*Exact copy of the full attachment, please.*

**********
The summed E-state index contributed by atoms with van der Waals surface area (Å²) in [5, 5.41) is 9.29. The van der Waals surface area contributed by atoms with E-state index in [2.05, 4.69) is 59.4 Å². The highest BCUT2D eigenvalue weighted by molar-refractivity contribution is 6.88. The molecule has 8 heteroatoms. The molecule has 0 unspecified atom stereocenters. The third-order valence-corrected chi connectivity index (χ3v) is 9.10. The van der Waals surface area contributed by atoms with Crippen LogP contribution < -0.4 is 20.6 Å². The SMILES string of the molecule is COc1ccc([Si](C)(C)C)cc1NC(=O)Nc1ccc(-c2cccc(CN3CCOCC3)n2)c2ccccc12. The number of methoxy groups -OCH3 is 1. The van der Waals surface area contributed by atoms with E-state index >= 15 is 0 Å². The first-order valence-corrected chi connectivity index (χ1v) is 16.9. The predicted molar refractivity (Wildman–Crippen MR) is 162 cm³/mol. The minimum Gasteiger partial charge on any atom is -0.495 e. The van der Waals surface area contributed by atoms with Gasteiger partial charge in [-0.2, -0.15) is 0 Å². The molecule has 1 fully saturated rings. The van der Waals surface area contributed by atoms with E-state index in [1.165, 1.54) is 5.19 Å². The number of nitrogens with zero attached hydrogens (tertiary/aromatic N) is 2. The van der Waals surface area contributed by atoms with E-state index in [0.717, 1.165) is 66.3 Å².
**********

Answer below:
The summed E-state index contributed by atoms with van der Waals surface area (Å²) in [5, 5.41) is 9.29. The van der Waals surface area contributed by atoms with E-state index in [2.05, 4.69) is 59.4 Å². The highest BCUT2D eigenvalue weighted by molar-refractivity contribution is 6.88. The molecule has 8 heteroatoms. The molecule has 0 unspecified atom stereocenters. The third-order valence-corrected chi connectivity index (χ3v) is 9.10. The van der Waals surface area contributed by atoms with Crippen LogP contribution < -0.4 is 20.6 Å². The SMILES string of the molecule is COc1ccc([Si](C)(C)C)cc1NC(=O)Nc1ccc(-c2cccc(CN3CCOCC3)n2)c2ccccc12. The number of methoxy groups -OCH3 is 1. The van der Waals surface area contributed by atoms with E-state index >= 15 is 0 Å². The first-order valence-corrected chi connectivity index (χ1v) is 16.9. The predicted molar refractivity (Wildman–Crippen MR) is 162 cm³/mol. The minimum Gasteiger partial charge on any atom is -0.495 e. The van der Waals surface area contributed by atoms with Gasteiger partial charge in [-0.2, -0.15) is 0 Å². The molecule has 1 fully saturated rings. The van der Waals surface area contributed by atoms with E-state index in [1.165, 1.54) is 5.19 Å². The number of nitrogens with zero attached hydrogens (tertiary/aromatic N) is 2. The van der Waals surface area contributed by atoms with E-state index in [0.717, 1.165) is 66.3 Å².